O2 works hard for the money


It was the conversion of London’s Millennium Dome into leading entertainment venue, The O2, that saw O2’s brand identity branch beyond the mere connection of mobile phones.

The launch of O2 Money this month represents the next step in this strategy with the creation of not only a new product, but a new business unit and commercial partnership with NatWest. Perhaps most importantly, O2 has devised a new way to draw customers away from the temptation of moving to a rival network.

O2 executives revealed at O2 Money’s London launch this month that the network was looking to become a company that offered “connective services”. O2 Money is to bring out future products beyond the two initial prepaid credit cards (one aimed at adults and one at children over 13), which chief executive Ronan Dunne was loathe to discuss, beyond confirming that this is O2’s bid to become a player in the personal finance market.

Said Dunne: “The success of O2 is built on the fact that we don’t stand still. We want to move from a mobile company to a great service company. We won’t talk about new products but it is the start of a new journey into the personal finance sector. They will be integral parts of the same industry in due course but mobile will always be at the core of our offering.”

“The handset is becoming the ‘remote control’ that people use to control their lives, so the money and mobile spaces are converging. We saw an opportunity to introduce ourselves to the personal finance space, establish credibility there and build on our customer insights,” Dunne added.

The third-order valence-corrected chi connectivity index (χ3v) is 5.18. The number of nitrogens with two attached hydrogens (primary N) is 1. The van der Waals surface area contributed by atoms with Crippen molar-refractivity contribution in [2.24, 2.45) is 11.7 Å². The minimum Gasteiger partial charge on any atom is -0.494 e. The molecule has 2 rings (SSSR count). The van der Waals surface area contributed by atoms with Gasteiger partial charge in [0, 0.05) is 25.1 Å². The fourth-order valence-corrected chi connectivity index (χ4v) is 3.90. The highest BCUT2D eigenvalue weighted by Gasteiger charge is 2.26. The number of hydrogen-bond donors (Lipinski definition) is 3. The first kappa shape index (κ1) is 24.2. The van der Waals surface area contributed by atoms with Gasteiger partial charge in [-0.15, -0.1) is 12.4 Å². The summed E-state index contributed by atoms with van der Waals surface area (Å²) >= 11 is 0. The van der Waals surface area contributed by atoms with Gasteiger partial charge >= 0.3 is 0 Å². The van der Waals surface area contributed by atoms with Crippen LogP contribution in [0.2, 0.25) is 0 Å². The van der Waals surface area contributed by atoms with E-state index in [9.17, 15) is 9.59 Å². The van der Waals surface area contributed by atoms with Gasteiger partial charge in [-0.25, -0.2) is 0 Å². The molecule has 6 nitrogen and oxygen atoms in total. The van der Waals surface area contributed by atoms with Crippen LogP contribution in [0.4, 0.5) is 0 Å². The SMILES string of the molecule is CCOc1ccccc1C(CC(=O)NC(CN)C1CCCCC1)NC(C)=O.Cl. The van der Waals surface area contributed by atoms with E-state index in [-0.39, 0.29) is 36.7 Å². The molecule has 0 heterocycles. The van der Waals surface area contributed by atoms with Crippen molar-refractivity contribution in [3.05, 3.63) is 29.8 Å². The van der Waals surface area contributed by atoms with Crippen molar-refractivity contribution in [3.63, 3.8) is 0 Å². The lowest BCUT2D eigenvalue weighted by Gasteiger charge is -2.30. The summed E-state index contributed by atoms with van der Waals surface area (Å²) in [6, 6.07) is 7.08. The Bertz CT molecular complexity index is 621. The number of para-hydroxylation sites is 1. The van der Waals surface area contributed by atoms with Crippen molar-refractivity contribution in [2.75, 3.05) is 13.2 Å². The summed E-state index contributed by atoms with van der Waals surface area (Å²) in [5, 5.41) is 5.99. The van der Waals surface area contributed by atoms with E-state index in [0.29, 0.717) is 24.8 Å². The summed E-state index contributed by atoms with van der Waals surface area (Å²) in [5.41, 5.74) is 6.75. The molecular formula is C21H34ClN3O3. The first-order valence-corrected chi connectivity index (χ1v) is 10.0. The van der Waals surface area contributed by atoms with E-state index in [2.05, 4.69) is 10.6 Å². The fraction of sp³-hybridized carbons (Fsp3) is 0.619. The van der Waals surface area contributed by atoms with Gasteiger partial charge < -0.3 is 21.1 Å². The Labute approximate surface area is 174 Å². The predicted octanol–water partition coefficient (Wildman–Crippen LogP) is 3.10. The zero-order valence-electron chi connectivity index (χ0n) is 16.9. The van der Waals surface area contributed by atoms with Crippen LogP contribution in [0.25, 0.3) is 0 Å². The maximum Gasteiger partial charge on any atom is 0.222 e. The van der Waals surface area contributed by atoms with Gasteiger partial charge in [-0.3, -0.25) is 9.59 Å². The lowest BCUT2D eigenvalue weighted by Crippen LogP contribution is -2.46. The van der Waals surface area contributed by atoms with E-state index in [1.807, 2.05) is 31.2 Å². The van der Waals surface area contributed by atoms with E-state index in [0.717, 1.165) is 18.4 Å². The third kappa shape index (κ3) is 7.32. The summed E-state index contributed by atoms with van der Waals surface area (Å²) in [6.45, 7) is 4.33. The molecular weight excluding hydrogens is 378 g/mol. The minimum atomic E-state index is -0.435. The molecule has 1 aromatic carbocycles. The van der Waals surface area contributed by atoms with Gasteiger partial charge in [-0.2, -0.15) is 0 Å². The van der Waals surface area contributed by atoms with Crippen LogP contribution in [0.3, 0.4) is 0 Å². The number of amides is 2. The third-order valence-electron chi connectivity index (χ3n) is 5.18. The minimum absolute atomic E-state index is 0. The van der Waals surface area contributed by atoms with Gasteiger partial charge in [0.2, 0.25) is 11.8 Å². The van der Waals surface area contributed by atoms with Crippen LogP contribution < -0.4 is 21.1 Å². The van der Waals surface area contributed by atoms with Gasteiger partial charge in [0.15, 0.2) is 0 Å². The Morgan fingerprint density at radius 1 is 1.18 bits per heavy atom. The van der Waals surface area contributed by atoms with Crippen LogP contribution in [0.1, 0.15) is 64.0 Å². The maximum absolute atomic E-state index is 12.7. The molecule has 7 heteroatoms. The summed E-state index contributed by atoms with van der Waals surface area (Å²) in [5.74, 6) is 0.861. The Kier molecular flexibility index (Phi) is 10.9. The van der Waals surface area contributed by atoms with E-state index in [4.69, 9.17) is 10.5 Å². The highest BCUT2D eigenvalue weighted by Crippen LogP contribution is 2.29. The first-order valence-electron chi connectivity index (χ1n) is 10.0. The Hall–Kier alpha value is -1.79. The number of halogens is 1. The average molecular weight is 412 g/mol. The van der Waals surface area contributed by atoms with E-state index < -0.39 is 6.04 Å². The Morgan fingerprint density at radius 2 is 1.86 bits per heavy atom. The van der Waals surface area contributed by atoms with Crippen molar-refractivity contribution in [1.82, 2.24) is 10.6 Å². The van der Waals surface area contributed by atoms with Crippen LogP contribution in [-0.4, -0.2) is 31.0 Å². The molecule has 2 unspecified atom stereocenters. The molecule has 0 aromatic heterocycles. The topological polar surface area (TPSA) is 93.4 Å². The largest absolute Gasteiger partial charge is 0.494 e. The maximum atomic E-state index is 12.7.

By way of offering a rationale for the move, Dunne cited a range of analyst and research statistics. According to Juniper, the global mobile payment market is expected to be worth more than £365 billion by 2013; and from education charity The Personal Finance Education Group (pfeg), more than one in five under 18s made an online purchase in the past year using a debit or credit card belonging to a parent or older sibling.

He also claimed that 25 per cent of British people are unaware of how much they spend in a week, to prove there is a marketable audience for the product.

Dunne refuted the idea that the move meant the mobile industry had reached its growth limits, saying: “We are not looking to set up retail banking in competition with NatWest.”

O2 UK customer director Tim Sefton added: “We are not going to be like Virgin and put our brand on lots of different unrelated products. We need to be able to explain the logic of a connection to customers. I would personally be surprised if other operators aren’t looking into this area with their own strategies.”

Full article in Mobile News issue 444 (july 27, 2009).

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